Linking Y and D Thus, we need two response variables: o Y 1 (u) is the outcome if unit u is exposed to treatment. o Y 0 (u) is the outcome if unit u is exposed to comparison. Y=response variable D= treatment variable The response Y is potentially affected by whether u receives treatment or not.
The effect of treatment on outcome Response variable Y Treatment variable D D = 1If unit u is exposed to treatment 0If unit u is exposed to comparison Y 1 (u) is the outcome if unit u is exposed to treatment is the outcome if unit u is exposed to comparison Y 0 (u) For any unit u, treatment causes the effect δ u = Y 1 (u) - Y 0 (u)
But there is a problem: For any unit u, treatment causes the effect δ u = Y 1 (u) - Y 0 (u) Fundamental problem of causal inference o For a given unit u, we observe either Y 1 (u) or Y 0 (u), o it is impossible to observe the effect of treatment on u by itself! We do not observe the counterfactual If we give u treatment, then we cannot observe what would have happened to u in the absence of treatment.
So what do we do? Instead of measuring the treatment effect on unit u, we identify the average treatment effect for the population U (or for sub-populations)
Estimating the ATE Most econometrics methods attempt to construct from observational data consistent estimators of: E U (Y 1 ) = Y̅ 1 and E U (Y 0 )= Y̅ 0 Although E U (Y 1 ) and E U (Y 0 ) cannot both be calculated, they can be estimated. So, (1) Replace the impossible-to-observe treatment effect of D on a specific unit u, (2) with the possible-to-estimate average treatment effect of D over a population U of such units.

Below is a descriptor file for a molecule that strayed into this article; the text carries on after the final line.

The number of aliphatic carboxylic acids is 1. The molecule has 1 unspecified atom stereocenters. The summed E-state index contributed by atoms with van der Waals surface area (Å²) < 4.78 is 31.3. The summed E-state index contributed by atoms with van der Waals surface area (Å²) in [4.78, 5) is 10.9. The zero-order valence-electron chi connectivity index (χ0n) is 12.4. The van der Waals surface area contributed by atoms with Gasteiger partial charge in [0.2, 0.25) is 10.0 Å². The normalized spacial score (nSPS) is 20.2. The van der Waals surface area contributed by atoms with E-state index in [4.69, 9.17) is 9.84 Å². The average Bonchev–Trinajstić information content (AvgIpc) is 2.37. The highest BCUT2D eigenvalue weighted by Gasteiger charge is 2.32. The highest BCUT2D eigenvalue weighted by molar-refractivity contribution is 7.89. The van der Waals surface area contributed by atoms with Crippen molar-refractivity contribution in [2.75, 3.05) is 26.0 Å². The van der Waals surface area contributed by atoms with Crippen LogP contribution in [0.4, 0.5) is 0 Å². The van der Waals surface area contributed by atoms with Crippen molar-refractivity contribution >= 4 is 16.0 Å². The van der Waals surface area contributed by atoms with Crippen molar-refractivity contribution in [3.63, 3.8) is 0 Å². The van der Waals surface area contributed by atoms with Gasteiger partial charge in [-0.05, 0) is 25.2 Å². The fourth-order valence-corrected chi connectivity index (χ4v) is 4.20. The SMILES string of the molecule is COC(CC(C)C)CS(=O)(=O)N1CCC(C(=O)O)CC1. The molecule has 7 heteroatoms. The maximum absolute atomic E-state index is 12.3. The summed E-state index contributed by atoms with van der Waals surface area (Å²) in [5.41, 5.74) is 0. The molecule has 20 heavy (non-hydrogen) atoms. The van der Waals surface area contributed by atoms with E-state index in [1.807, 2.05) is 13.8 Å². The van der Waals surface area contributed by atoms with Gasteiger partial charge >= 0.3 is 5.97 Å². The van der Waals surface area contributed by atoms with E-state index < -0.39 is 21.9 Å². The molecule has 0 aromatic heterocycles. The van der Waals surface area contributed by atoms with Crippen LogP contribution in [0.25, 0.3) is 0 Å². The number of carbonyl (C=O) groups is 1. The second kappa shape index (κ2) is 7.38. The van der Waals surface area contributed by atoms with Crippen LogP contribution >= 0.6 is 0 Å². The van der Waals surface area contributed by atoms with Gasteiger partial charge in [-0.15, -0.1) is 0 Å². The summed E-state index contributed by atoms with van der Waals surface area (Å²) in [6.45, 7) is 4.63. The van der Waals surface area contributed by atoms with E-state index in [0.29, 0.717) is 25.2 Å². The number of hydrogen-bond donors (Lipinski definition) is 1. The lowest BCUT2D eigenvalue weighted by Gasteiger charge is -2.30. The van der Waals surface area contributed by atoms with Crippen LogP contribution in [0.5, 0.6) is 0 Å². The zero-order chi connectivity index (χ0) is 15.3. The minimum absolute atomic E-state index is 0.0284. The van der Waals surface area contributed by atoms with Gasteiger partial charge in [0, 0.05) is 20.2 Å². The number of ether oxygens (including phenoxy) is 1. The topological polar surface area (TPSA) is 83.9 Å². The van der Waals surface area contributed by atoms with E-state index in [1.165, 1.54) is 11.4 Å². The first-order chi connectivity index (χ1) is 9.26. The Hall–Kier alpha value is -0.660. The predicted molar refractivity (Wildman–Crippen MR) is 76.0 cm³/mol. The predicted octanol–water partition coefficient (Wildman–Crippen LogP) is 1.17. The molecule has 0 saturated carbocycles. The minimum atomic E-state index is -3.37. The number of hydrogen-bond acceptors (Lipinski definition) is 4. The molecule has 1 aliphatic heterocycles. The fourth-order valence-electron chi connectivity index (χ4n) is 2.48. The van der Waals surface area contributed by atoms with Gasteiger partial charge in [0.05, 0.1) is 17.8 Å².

A simple estimator of ATE U So we are trying to estimate: ATE U = E U (Y 1 ) - E U (Y 0 ) = Y̅ 1 - Y̅ 0 (1) Consider the following simple estimator: δ̅̂ = [ Y̅̂ 1 | D = 1] - [ Y̅̂ 0 | D =0 ] Note o Equation (1) is defined for the whole population. o Equation (2) is an estimator to be computed on a sample drawn from that population. (2)
Fundamental Conditions Thus, a sufficient condition for the simple estimator to consistently estimate the true ATE is that: [Y̅ 1 |D=1]=[Y̅ 1 |D=0] The average outcome under treatment Y̅ 1 is the same for the treatment (D=1) and the comparison (D=0) groups [Y̅ 0 |D=1]=[Y̅ 0 |D=0] The average outcome under comparison Y̅ 0 is the same for the treatment (D=1) and the comparison (D=0) groups And
When will those conditions be satisfied? Intuitively, there can be no correlation between (1) Whether someone gets the treatment and (2) How much that person potentially benefits from the treatment. It is sufficient that treatment assignment D be uncorrelated with the potential outcome distributions of Y 0 and Y 1 The easiest way to achieve this uncorrelatedness is through random assignment of treatment.
Another way of looking at it With some algebra, it can be shown that:
Another way of looking at it (in words) There are two sources of bias that need to be eliminated from estimates of causal effects : o Baseline difference/Selection bias o Heterogeneous response to the treatment Most of the methods available only deal with selection bias.
“ Treatment on the Treated Average Treatment Effect is not always the parameter of interest… often, it is the average treatment effect for the treated that is of substantive interest:
Treatment on the Treated “No baseline difference between the treatment and comparison groups.” If we need to estimate Treatment on the Treated: Then the simple estimator consistently estimates Treatment on the Treated if: (2)
References Judea Pearl (2000): Causality: Models, Reasoning and Inference, Cambridge University press. (Book) Chapters 1, 5 and 7. Trygve Haavelmo (1944): “The probability approach in econometrics”, Econometrica 12, pp. iii-vi+1-115. Arthur Goldberger (1972): “Structural Equations Methods in the Social Sciences”, Econometrica 40, pp. 979-1002. Donald B. Rubin (1974): “Estimating causal effects of treatments in randomized and nonrandomized experiments”, Journal of Educational Psychology 66, pp. 688-701. Paul W. Holland (1986): “Statistics and Causal Inference”, Journal of the American Statistical Association 81, pp. 945-70, with discussion.